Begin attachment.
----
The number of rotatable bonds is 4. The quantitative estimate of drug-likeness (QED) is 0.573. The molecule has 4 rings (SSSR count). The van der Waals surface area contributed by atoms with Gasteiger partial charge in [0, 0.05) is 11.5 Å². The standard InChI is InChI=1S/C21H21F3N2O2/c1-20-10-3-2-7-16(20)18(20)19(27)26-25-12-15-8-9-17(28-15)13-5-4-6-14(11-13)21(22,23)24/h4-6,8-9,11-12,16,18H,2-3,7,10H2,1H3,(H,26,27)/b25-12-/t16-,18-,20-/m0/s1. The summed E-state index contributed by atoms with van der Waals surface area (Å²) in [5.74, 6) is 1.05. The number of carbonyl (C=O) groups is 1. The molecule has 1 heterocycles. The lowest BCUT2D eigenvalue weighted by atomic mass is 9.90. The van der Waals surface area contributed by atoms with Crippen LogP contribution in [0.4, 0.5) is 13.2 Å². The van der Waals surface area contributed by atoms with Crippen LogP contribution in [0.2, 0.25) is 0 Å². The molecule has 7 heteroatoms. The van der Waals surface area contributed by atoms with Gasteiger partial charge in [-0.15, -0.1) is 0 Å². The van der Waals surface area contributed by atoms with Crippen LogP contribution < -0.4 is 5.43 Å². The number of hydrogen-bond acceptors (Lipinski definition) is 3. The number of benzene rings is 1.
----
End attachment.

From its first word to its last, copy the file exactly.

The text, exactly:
The number of rotatable bonds is 4. The quantitative estimate of drug-likeness (QED) is 0.573. The molecule has 4 rings (SSSR count). The van der Waals surface area contributed by atoms with Gasteiger partial charge in [0, 0.05) is 11.5 Å². The standard InChI is InChI=1S/C21H21F3N2O2/c1-20-10-3-2-7-16(20)18(20)19(27)26-25-12-15-8-9-17(28-15)13-5-4-6-14(11-13)21(22,23)24/h4-6,8-9,11-12,16,18H,2-3,7,10H2,1H3,(H,26,27)/b25-12-/t16-,18-,20-/m0/s1. The summed E-state index contributed by atoms with van der Waals surface area (Å²) in [5.74, 6) is 1.05. The number of carbonyl (C=O) groups is 1. The molecule has 1 heterocycles. The lowest BCUT2D eigenvalue weighted by atomic mass is 9.90. The van der Waals surface area contributed by atoms with Crippen LogP contribution in [0.4, 0.5) is 13.2 Å². The van der Waals surface area contributed by atoms with Crippen LogP contribution in [0.2, 0.25) is 0 Å². The molecule has 7 heteroatoms. The van der Waals surface area contributed by atoms with Gasteiger partial charge in [-0.15, -0.1) is 0 Å². The van der Waals surface area contributed by atoms with Crippen LogP contribution < -0.4 is 5.43 Å². The number of hydrogen-bond acceptors (Lipinski definition) is 3. The number of benzene rings is 1.